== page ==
Step-by-step instructions on how to make the traditional Dutch split pea soup called "snert". Unlike the American variety, this is a thick soup full of vegetables and pork. A classic winter dish, it's commonly served with pumpernickel bread and cured, uncooked bacon.

Please note that I am not giving any ratios or amounts. I think all of the ingredients are essential, but, for example, you can add more onions if you like them, use less meat if you prefer and so on.

Step 1: Ingredients

Ingredients: Peas, celery root, celery leaf, potatoes, onions, leeks, carrots, pork chops, bacon, and kielbasa (in lieu of Dutch smoked sausage). Bay leaf, cloves, and pepper to taste.
If boerenkool is broccolli, which I suspect, I would add it. Probably some mushrooms as well.
Boerenkool is curly kale, and mashed with potatoes and served with sausage, is another classic Dutch winter dish. It has no place at all in this traditional pea soup, and neither do broccoli or mushrooms. That is to say, I guess you could add whatever you'd like, but it wouldn't be "snert" anymore.
<p>The Germany do an excellent Pea soup with smoked pork loin and sausage.</p><p>But also Gr&uuml;nkohl --&gt; Boerenkool (best eaten after the first frost) and</p><p>again - Kassler (smoked pork loin) and Kohlwurst (smoked and unsmoked) made for just this dish. If in Northen Germany well worth trying both.</p><p>I am a great fan on the Netherlands Pea Soup too!</p>
Boerenkool translates as kale, used in another Dutch staple food, the Boerenkool Stamppot. It's basically just cooked kale mashed together with potatoes served with smoked sausage.<br>When adding mushrooms dried ones would be best, along with a bit of dry sherry. Taste-wise it wouldn't be very necessary here, unless you would make it vegetarian.
Looks really good just like the way my Mom makes it. My Father, who is in heaven now used to say &quot;Snert, hou je broek fast!&quot; I have no idea if I spell this correctly but I think it is Frisian for &quot;Snert, hold your pants tight (or closed)&quot; referring to the fact that this dish contains lots of fibre which may cause you to... never mind ;-) You get the idea.
<p>Hehe I will have to remember that! Funny</p>
Great, almost the same way as my mother did in Netherland. I live in the Philippines and make this &quot;snert&quot; too. Sometimes it will, special when it is warm, turn into a very unteasty sour soup is a short time. Not eatable. <br>If it is ok the people here like my &quot;snert&quot; always and want more. <br> <br>Paul
hmm, im wondering how much countries (behalve nederland en &quot;omstreken&quot; natuurlijk) actually know this soup...<br>i've heard of &quot;goudse&quot; cheese in the US, but also heard it's like plastic<br>so if snert is known there, would it be the &quot;fake&quot; version of it?
This soup or Snert as we know it is well known in Australia too <br>
You can get all kinds of Gouda cheese here in the US, imported directly from Holland. No problems there. Americans are also well aquainted with split pea soup. But it's nothing like &quot;snert&quot;: its rather thin, doesn't contain many other vegetables aside from the peas, and not nearly as much meat -- usually just some cubed ham.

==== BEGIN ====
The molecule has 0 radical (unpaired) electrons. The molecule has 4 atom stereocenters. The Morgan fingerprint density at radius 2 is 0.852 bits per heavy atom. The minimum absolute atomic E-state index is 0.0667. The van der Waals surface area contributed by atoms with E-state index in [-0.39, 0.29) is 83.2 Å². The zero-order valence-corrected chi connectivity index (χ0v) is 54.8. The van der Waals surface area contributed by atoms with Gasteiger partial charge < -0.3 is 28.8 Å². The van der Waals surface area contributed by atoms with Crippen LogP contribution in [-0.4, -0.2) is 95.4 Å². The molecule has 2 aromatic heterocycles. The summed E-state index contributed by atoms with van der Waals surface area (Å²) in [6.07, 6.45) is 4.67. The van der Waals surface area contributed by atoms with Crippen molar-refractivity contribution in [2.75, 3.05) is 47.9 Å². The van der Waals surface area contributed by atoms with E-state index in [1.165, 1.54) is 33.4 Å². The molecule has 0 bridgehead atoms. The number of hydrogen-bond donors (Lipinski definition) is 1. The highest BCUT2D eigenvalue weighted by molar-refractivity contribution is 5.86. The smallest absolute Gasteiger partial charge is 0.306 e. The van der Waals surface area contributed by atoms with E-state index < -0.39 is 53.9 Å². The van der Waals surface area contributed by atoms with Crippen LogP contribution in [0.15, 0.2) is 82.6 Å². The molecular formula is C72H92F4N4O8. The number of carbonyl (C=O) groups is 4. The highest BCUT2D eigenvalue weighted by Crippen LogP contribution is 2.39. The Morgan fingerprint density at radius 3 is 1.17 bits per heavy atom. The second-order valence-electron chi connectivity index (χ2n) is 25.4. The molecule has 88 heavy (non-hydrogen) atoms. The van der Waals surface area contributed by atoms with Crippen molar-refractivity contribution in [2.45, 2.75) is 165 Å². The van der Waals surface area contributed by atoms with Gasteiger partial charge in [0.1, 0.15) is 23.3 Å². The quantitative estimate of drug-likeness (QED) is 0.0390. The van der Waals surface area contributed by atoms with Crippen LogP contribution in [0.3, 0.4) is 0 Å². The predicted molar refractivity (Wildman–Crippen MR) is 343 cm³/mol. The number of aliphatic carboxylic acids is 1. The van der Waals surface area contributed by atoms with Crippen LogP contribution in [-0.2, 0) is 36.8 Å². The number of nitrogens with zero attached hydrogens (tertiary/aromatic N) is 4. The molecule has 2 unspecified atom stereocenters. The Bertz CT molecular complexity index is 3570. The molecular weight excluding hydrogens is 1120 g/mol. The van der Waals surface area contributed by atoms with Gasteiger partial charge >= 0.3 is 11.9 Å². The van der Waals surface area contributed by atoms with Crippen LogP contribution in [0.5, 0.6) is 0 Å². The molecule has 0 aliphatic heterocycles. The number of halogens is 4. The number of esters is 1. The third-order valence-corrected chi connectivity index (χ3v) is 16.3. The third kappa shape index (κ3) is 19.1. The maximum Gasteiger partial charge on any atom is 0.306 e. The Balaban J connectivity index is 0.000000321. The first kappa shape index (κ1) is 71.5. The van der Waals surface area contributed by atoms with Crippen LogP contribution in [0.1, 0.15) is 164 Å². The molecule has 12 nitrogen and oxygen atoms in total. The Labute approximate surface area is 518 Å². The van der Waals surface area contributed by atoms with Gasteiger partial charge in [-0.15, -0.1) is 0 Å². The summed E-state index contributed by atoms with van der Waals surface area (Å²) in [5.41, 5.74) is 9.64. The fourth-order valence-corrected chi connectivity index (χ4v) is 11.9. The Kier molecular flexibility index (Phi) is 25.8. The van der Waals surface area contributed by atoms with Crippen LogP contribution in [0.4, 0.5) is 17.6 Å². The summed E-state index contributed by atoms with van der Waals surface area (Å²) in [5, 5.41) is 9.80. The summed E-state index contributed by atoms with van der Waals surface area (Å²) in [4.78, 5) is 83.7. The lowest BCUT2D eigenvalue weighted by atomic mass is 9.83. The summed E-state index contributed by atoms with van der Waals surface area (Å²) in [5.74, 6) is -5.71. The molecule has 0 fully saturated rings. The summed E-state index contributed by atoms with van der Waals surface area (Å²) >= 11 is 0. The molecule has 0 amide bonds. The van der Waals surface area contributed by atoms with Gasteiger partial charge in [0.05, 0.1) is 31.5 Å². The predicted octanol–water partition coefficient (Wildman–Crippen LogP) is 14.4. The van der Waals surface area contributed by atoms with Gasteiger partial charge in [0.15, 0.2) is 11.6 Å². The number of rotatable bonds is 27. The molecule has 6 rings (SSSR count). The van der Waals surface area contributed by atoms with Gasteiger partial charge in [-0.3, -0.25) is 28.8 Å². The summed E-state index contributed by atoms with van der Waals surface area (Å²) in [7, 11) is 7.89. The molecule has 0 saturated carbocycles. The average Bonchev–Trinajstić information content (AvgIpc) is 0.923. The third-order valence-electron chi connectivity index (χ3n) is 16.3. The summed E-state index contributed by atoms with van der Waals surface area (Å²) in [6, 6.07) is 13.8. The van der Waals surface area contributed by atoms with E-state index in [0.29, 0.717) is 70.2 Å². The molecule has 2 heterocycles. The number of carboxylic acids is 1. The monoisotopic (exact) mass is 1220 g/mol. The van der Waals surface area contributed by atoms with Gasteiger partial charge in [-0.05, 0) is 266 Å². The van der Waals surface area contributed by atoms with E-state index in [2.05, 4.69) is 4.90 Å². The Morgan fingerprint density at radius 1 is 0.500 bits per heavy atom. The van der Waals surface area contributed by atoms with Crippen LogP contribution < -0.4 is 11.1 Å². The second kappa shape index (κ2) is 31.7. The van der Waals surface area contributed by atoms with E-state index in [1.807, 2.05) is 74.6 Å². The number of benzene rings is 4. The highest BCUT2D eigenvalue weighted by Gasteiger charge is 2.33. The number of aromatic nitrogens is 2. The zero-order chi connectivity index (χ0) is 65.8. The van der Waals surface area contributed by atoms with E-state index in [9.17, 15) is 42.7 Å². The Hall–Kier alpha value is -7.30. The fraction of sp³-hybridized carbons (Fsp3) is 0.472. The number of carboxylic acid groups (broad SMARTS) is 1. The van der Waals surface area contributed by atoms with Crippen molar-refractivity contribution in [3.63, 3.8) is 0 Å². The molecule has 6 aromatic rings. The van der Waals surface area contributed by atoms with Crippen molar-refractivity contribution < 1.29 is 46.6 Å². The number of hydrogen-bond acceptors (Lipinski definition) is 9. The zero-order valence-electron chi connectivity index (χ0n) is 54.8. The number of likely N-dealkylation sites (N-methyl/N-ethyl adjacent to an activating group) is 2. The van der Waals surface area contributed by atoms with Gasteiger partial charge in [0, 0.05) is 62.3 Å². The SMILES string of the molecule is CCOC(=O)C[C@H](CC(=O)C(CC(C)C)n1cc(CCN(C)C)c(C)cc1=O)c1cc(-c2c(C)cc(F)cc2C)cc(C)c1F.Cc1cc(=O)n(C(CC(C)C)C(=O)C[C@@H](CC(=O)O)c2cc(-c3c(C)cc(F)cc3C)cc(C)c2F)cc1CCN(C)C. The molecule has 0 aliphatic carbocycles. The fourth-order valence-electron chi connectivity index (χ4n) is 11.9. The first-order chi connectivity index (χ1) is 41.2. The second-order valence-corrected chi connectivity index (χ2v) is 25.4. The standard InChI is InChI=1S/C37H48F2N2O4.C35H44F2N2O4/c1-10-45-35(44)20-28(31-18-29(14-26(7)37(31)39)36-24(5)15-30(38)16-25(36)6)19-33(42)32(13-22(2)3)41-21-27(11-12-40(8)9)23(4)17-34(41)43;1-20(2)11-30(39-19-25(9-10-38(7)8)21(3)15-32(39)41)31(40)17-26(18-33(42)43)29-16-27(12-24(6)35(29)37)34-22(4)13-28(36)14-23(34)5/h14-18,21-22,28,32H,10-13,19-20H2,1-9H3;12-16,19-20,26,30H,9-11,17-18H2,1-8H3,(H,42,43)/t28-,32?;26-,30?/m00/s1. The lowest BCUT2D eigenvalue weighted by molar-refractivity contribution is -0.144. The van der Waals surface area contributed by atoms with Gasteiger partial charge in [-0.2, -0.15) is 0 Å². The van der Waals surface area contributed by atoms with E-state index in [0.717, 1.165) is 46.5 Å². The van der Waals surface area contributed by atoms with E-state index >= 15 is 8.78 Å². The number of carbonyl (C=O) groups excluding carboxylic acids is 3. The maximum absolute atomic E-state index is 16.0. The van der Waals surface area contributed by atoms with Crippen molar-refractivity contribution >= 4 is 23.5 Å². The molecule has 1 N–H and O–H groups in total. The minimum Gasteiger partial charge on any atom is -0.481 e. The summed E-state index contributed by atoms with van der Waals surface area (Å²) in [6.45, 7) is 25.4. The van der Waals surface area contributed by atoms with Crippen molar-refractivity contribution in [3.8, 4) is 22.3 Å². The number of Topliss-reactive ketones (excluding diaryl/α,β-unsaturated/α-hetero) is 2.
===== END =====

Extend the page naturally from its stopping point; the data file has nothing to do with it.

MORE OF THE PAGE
&quot;goudse kaas&quot; isnt copyrighted or something, so any cheese maker can use it, imported or not :P<br><br>anyway, i prefer soup in cans, not that good, but alot less work for 1 person :P
great recipe :) wil def give this a go
looks delicious, but why isn't it entered into the homemade soup contest? i'd definitely have voted for it
It *was* entered in the contest. Thanks for the compliment.
&quot;snert is a personal thing. There are family recipes all over the country and every bowl of snert tastes different. I like this recipe because it doesn't give any quantities so you can figure out what you like best. <br> <br>Could also be that you are keeping stuff secret because you will participate in the world championship &quot;snert&quot; cooking :-) <br> <br>http://www.oudhollandschegerechten.nl/index.php?p=shownieuws&amp;ID=34 (in Dutch)
The only rule of thumb is this: 500g split peas per 1 liter water. Everything else is personal taste. I based this recipe on how my mom cooks it, but you're right, every family probably has a slightly different version.
Wow, looks great. Love celery root, I'll have to try this!
This is quite different from the erwtensoep I learned to loath as a child, I might give this one a try. Definitely no boerenkool added though.
Ik heb net m'n buik vol met boerenkool :-)<br><br>Goeie i'ble!
Well I'll be switched. It really is called &quot;snert&quot; and it very much looks like dinner for me in the near future.

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Bio: Flash programmer by day, rock star by night. Dutch expat. Enduring cynic. Good egg.
More by monospace:Hollandse Gehaktballen (Dutch Meat Balls) New York Style Cheesecake with Almonds and a Speculaas Crust Traditional Dutch Pea Soup (a.k.a. Snert) 
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